Zack Greinke is batting ninth for Dodgers? In this lineup?

Zack Greinke is one of the best hitting pitchers in baseball.
(Matt York / Associated Press)

Why is Zack Greinke batting ninth for the Dodgers on Thursday?

He is the pitcher, of course, and that is where pitchers bat. But, in the lineup the Dodgers fielded Thursday in an early start against the Reds, Greinke could be batting seventh or eighth.

Instead, Manager Don Mattingly is batting catcher Tim Federowicz (and his .123 average) seventh, with shortstop and career minor leaguer Miguel Rojas eighth.

Mattingly said Greinke could hit higher in the lineup — “he really is that good,” Mattingly said — but did not want to burden him with the pressure to produce at bat as well as on the mound.


“For us, right now, it wouldn’t be the right thing,” Mattingly said. “As good as Zack is, he’s still going up there once every five days. He’s not working on his hitting.”

Greinke last year won a Silver Slugger award, presented to the best hitter at each position. He batted .328, with a .379 slugging percentage and a .409 on-base percentage.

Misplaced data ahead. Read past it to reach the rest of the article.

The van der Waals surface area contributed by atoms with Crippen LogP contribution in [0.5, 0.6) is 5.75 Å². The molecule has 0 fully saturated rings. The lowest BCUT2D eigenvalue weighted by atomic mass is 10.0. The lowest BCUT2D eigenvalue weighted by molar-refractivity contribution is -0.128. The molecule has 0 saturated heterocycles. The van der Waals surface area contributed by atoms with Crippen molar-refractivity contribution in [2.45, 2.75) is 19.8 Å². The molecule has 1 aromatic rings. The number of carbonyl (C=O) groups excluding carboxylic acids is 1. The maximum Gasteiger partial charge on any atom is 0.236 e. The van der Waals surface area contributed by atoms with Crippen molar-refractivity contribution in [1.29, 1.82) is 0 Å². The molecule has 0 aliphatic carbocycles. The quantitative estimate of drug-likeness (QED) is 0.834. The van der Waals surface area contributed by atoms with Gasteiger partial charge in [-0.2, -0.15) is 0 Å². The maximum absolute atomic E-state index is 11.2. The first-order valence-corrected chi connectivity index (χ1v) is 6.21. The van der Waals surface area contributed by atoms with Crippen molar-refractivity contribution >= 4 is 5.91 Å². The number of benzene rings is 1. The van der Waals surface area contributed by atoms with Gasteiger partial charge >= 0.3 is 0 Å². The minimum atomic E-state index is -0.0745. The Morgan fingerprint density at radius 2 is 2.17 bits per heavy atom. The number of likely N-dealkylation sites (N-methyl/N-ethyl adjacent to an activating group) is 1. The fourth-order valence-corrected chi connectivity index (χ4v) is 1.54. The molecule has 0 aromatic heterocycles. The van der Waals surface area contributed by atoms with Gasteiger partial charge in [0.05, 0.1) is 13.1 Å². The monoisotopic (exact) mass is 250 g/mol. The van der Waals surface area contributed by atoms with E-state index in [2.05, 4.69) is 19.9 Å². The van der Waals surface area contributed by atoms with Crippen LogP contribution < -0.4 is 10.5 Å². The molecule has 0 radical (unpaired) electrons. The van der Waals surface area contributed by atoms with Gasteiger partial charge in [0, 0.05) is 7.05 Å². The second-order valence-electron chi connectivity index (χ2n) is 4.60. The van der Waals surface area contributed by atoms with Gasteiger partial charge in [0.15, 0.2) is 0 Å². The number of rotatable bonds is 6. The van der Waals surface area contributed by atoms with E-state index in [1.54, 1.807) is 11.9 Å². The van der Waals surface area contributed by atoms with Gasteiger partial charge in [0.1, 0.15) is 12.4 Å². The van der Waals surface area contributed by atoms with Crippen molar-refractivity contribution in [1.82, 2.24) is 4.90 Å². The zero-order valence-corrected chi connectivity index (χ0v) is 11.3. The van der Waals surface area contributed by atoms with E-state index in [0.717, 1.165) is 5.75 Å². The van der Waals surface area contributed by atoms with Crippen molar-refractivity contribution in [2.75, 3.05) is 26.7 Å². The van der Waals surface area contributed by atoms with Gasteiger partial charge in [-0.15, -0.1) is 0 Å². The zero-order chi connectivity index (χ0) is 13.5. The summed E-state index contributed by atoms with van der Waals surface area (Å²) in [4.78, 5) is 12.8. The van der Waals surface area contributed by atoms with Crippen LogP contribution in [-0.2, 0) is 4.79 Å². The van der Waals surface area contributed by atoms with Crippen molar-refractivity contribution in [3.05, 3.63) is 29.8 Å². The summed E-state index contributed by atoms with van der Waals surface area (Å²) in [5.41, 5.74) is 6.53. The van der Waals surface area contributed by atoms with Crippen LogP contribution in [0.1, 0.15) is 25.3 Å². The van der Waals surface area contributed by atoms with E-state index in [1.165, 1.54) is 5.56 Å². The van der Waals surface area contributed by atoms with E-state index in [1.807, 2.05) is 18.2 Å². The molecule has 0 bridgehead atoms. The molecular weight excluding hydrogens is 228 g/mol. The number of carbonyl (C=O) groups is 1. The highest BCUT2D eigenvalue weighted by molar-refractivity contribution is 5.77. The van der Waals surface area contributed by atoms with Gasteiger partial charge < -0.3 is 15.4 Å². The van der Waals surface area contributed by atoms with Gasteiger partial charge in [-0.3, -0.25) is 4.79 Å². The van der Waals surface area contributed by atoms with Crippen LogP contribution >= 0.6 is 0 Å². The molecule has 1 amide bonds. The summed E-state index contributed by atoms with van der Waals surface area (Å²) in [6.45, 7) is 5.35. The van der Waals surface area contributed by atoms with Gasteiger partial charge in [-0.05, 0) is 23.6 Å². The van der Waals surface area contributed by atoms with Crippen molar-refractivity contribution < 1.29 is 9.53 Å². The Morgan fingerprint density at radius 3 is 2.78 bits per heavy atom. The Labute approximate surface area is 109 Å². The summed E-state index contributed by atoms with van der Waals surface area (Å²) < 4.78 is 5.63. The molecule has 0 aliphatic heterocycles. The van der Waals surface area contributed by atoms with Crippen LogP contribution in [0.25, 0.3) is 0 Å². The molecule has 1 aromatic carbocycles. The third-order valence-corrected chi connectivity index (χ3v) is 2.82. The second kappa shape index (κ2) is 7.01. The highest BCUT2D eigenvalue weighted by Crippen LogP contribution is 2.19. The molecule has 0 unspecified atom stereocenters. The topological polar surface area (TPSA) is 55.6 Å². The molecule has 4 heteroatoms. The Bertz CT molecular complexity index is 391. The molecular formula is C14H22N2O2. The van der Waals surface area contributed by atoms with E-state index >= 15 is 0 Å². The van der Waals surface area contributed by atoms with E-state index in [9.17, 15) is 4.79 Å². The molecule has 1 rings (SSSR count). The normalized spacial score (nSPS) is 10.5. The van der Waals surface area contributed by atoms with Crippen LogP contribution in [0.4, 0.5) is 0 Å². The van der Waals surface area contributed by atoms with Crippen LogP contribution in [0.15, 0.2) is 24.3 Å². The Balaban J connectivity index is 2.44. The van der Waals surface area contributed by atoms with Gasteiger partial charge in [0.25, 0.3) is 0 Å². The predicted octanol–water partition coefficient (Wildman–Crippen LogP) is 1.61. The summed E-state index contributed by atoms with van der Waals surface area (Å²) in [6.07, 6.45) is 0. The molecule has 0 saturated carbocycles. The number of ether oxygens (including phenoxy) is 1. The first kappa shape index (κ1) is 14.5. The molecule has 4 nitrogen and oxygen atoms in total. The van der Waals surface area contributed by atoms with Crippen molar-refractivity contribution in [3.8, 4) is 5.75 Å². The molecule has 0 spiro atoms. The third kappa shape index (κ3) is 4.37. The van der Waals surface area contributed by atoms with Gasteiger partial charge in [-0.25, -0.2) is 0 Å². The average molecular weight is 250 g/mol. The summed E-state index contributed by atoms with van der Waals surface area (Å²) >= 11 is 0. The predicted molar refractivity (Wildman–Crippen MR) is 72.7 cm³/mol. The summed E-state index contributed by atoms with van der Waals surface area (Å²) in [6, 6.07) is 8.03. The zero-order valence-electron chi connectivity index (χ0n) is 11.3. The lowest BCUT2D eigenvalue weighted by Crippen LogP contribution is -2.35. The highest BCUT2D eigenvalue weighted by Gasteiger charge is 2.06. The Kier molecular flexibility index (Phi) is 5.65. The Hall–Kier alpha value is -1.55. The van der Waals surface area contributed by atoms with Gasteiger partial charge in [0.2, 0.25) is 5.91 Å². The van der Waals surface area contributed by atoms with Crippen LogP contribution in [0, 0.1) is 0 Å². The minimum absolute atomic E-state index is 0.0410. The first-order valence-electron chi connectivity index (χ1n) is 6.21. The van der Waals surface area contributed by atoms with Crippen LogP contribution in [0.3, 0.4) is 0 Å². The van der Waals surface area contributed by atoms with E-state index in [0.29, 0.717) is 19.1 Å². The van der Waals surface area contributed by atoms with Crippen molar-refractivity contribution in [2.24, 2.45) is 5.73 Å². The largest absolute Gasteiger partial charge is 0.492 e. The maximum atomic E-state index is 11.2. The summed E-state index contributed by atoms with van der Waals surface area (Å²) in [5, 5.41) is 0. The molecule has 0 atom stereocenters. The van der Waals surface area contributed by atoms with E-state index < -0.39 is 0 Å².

“There are times you would like to use him as a pinch-hitter,” Mattingly said. “Then, if he takes one in the ribs, you’re trying to figure out seven innings every five days, and you’re going to kick yourself.”

In 25 at-bats this season, Greinke has five hits (.200 average), including four doubles, and three strikeouts.

In 57 at-bats, Federowicz has seven hits, including three doubles and a home run, and 12 strikeouts. He is batting .202 in parts of four major league seasons, with a .313 slugging percentage and .254 on-base percentage.

Rojas has two hits in his first six major league at-bats. In nine minor league seasons, he is batting .235, with a .297 slugging percentage and a .305 on-base percentage. He is starting in place of Hanley Ramirez, whom the Dodgers say has an irritated right shoulder.


Rojas can run, and batting him ninth would give the Dodgers a chance to score a run if he got on base and leadoff batter Dee Gordon doubled. Under Hall of Fame Manager Tony La Russa, the St. Louis Cardinals often batted the pitcher eighth, with similar thinking.

“It seemed like every time, the pitcher ended up coming up with men on base,” Mattingly said, “and we were happy to see the pitcher up there.”